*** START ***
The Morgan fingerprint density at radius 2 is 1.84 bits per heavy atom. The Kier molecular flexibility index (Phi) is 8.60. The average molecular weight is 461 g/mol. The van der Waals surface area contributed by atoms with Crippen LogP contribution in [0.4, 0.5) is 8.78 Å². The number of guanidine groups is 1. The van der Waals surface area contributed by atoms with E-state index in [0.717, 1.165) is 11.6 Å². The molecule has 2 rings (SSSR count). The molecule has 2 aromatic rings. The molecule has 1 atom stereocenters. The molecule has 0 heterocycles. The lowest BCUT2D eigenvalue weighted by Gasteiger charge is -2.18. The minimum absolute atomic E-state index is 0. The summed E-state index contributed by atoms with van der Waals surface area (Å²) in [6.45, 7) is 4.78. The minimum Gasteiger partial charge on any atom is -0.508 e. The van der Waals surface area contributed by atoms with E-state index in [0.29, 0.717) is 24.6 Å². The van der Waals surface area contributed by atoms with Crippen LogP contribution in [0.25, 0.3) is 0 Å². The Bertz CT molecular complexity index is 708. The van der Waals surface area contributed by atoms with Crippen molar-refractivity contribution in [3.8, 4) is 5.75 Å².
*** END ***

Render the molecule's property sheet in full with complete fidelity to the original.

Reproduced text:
The Morgan fingerprint density at radius 2 is 1.84 bits per heavy atom. The Kier molecular flexibility index (Phi) is 8.60. The average molecular weight is 461 g/mol. The van der Waals surface area contributed by atoms with Crippen LogP contribution in [0.4, 0.5) is 8.78 Å². The number of guanidine groups is 1. The van der Waals surface area contributed by atoms with E-state index in [0.717, 1.165) is 11.6 Å². The molecule has 2 rings (SSSR count). The molecule has 2 aromatic rings. The molecule has 1 atom stereocenters. The molecule has 0 heterocycles. The lowest BCUT2D eigenvalue weighted by Gasteiger charge is -2.18. The minimum absolute atomic E-state index is 0. The summed E-state index contributed by atoms with van der Waals surface area (Å²) in [6.45, 7) is 4.78. The minimum Gasteiger partial charge on any atom is -0.508 e. The van der Waals surface area contributed by atoms with E-state index in [0.29, 0.717) is 24.6 Å². The van der Waals surface area contributed by atoms with Crippen LogP contribution in [0.25, 0.3) is 0 Å². The Bertz CT molecular complexity index is 708. The van der Waals surface area contributed by atoms with Crippen molar-refractivity contribution in [3.8, 4) is 5.75 Å².